However, keep in mind that all options mentioned above are possible only in few most developed countries. US, Canada, UK, Australia, some EU countries - sure, why not. But decent internet connection is not as common as you may think globally, most streaming services are unavailable in most countries (even in Poland there is no Disney+ yet), and, most of all, 50-70$ is A LOT of money for MOST people in the world and noone, outside those countries, would pay this much for a movie.
I’m no expert on streaming service market, but I can’t see a 300+ mln $ budget mobile to be profitable when released on line.

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One factor that may make streaming too tough a pill for Eon et al to swallow is the huge imax investment they made in this. That’s more or less money down the drain if this isn’t seen on the big screen. Even a non imax big screen would capitalise on it a little I’m guessing, whereas home theatre will surely not make any real difference clear to the viewer.

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Yes…IMAX, that raises another practical quality that puts Black Widow and No Time To Die in different positions - the format on which they’ve been made. NTTD is on physical film, something that will need digitised before it can be moved to streaming services, not a small task with IMAX film stock, and a task that actually requires staff; staff they can’t hire because of social distancing. Black Widow, as far as I’m aware, follows on from its MCU predecessors in being filmed digitally (I gather that’s more a practical element of the sheer number of digital effects needed on an MCU movie) so will not need digitised separately for home media.

“Assume we have the budget of an 80’s multi camera sitcom.”

Genuine note for rewrites I got.

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Nostalgia is back big time!

Bond 26 will scale back and go back to Fleming. Just one location: M‘s office. Bond fighting for his pension!

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In all seriousness, I’d love another lower key detective thriller like Dr No.
As the years pass, I realise just how good that movie is. A work of art, honestly.

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I would like to see NTTD on the big screen in November 2019. Or February 2020. Whoops!

What a fiasco. An absolute hash job. I’ve gone through the steps of grieving - rage, bargaining, etc - and seem to be stuck in “blame”.

Does Craig deserve a big hit for his sendoff? Maybe. He could’ve had one too, if he’d bothered to commit to the role a year earlier rather than play coy with the Broccolis for what felt like an eternity.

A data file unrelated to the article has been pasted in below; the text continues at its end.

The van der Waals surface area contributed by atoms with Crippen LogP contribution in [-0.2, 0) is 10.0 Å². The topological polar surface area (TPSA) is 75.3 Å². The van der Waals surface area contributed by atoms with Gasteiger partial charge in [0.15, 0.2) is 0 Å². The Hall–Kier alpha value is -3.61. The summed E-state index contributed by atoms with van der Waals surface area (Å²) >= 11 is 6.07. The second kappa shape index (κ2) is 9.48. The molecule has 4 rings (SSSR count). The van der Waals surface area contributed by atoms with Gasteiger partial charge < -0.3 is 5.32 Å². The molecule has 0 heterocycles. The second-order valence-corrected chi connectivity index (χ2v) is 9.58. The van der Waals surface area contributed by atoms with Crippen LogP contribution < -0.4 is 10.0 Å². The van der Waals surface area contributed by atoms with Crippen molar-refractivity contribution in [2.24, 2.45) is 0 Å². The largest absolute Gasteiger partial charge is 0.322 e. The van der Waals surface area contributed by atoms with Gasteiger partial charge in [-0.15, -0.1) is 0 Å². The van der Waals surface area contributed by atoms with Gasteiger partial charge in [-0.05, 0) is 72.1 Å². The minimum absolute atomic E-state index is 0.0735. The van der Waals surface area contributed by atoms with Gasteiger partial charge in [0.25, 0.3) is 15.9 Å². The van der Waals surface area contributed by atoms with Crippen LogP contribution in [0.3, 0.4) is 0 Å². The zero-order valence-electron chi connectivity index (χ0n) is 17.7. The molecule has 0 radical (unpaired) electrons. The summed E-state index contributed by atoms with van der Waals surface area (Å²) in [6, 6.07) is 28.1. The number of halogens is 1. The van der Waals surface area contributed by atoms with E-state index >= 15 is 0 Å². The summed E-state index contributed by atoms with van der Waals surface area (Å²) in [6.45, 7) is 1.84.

Purvis and Wade had five years to write a decent script. Couldn’t do it. Hope the extra two months they needed to “polish” it were worth it. The end result is this dog’s breakfast sitting collecting dust before being farted out onto a streaming service with all the fanfare of a double funeral.

The Broccolis could have had the fat profits from a Danny Boyle blockbuster to tide them over while they wait out the apocalypse in their mansions, keeping them in spaghetti and meatballs while they pointedly don’t bother working on Bond 26. But no - seems like they didn’t even bother catching up with Boyle over a coffee for what his plans were before signing him up and building sets. Whoops!

They deserve a flop. I hope they get it. The series will go on. I wouldn’t have seen any of the profits anyway. I have no skin in this particular game. Maybe once the piles of corpses are cleared away in 2023 they can sell the franchise to someone who gives a damn. Cheerful thoughts!

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Reality called. Wants to know why you’re ignoring it.

Are you sure this is the forum for you?:thinking:

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I would like to see NTTD on the big screen (…) February 2020.
What a fiasco. An absolute hash job. I’ve gone through the steps of grieving - rage, bargaining, etc - and seem to be stuck in “blame”. (…) Purvis and Wade had five years to write a decent script. Couldn’t do it. Hope the extra two months they needed to “polish” it were worth it. The end result is this dog’s breakfast sitting collecting dust before being farted out onto a streaming service with all the fanfare of a double funeral.

Honestly I share your thoughts about this.

They deserve a flop. I hope they get it.

Probably I could said YES. I think Barbara Broccolli has betrayed the legacy of Cubby more than one time in too many occasions.

they can sell the franchise to someone

Yes. It’s obvious this time will come. But WHO ? NSNA has proved it’s possible and will be certainly lucrative.